Emma Carkeek of the Gen-Z Vineyard Project and Lucinda Heyns of Winetech also gave an overview of a wide range of demonstration sites, research projects and resources made available to the industry to help producers stay at the forefront of best vineyard practices.
“We have the demo’s, case studies, technology, expertise and research to guide us towards farming more efficiently and cost-effectively. Let’s use it! ” Conrad says.
Protect the next harvest
Wine grape producers can protect the 2023 wine grape crop by following a comprehensive fungal management programme throughout the season.
“Powdery and downy mildew cause infections in vineyard bunches and on leaves that can result in large crop losses. That’s why it’s important to ensure the health of your vineyard’s leaves and to protect the grape bunches,” says De Wet du Toit, marketing consultant at Villa.
To prevent powdery mildew infections, producers should spray the permissible control agents from 2 to 5 cm shoot length, as powdery mildew starts to develop with the grapevine buds from as early as the budding stage. During his presentation at the Paarl information day, De Wet also advised producers to apply sufficient amounts of sulfur in correct doses throughout the season.
A downy mildew control programme should kick off as early as possible. Because downy mildew thrives in wet weather, De Wet suggests that producers closely monitor the weather forecast and spray a few days before the rain, with a follow-up spray seven days after the rainfall. “Even if the rain washes away the contact agent, the systemic agent that was absorbed into the plant before the rainfall still offers some protection.”
If downy mildew infection does occur, producers can quickly manage it by spraying the correct systemic product two days after the infection has occurred.
“It is extremely important for wine grape producers to follow a complete spray programme in consultation with their chemical advisor. Start early enough in the season and don’t stop too early. It is the best way to protect your vineyards and crop,” says De Wet.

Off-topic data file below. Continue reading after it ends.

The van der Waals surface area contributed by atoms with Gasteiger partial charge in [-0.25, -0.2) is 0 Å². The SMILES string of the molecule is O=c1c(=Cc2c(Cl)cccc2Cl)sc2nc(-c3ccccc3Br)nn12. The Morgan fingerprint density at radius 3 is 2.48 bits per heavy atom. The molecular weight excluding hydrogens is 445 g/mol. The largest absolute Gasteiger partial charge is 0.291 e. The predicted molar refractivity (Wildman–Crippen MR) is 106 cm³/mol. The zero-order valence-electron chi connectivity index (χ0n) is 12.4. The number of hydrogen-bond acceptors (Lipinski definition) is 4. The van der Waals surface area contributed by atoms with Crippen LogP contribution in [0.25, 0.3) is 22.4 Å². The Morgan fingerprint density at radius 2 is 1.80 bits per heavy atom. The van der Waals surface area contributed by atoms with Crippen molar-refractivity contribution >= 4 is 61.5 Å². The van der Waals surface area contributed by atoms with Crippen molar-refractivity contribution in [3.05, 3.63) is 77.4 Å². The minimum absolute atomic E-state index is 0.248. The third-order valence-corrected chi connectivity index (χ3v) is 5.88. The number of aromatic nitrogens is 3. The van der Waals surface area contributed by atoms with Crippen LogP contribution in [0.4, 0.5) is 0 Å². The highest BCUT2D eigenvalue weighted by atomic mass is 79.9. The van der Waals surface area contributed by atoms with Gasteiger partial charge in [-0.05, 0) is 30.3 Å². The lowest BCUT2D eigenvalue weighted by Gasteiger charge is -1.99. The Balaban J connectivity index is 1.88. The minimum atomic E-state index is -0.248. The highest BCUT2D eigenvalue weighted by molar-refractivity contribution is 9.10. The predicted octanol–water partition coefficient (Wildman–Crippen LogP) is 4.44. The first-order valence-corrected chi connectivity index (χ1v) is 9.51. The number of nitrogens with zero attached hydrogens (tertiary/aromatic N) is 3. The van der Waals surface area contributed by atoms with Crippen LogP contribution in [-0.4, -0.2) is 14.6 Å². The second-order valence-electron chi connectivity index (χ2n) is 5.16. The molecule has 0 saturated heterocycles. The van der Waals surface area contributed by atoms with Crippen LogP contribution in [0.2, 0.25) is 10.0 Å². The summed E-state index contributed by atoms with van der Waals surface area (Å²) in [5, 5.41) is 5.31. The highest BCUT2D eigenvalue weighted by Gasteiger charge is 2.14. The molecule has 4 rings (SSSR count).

Cultivate cover crops
The cultivation of cover crops in the vineyard offers a variety of benefits, provided it is managed properly. “Cover crops provide an effective way to control weeds, build up organic carbon in the soil, improve water infiltration and bring about water savings by limiting evaporation,” says Dr Johan Fourie, former researcher at the ARC Infruitec-Nietvoorbij and author of the book Cover Crops in South African Vineyards which was made possible by Winetech, Villa and SATI.
The book offers comprehensive findings from trials with 29 cover crop species, as well as practical tips on the efficient cultivation of cover crops in wine grape vineyards. “
Firstly it is important to establish the right cover crop species for the soil and environment at the right sowing density, then to apply critical fertilisation at the two- to six-leaf stage, and finally to spray and kill the cover crops before budding so that they do not compete with the vineyards for water,” Johan says.
Request a free copy of the book by contacting Winetech at 021 276 0496 or email firstname.lastname@example.org.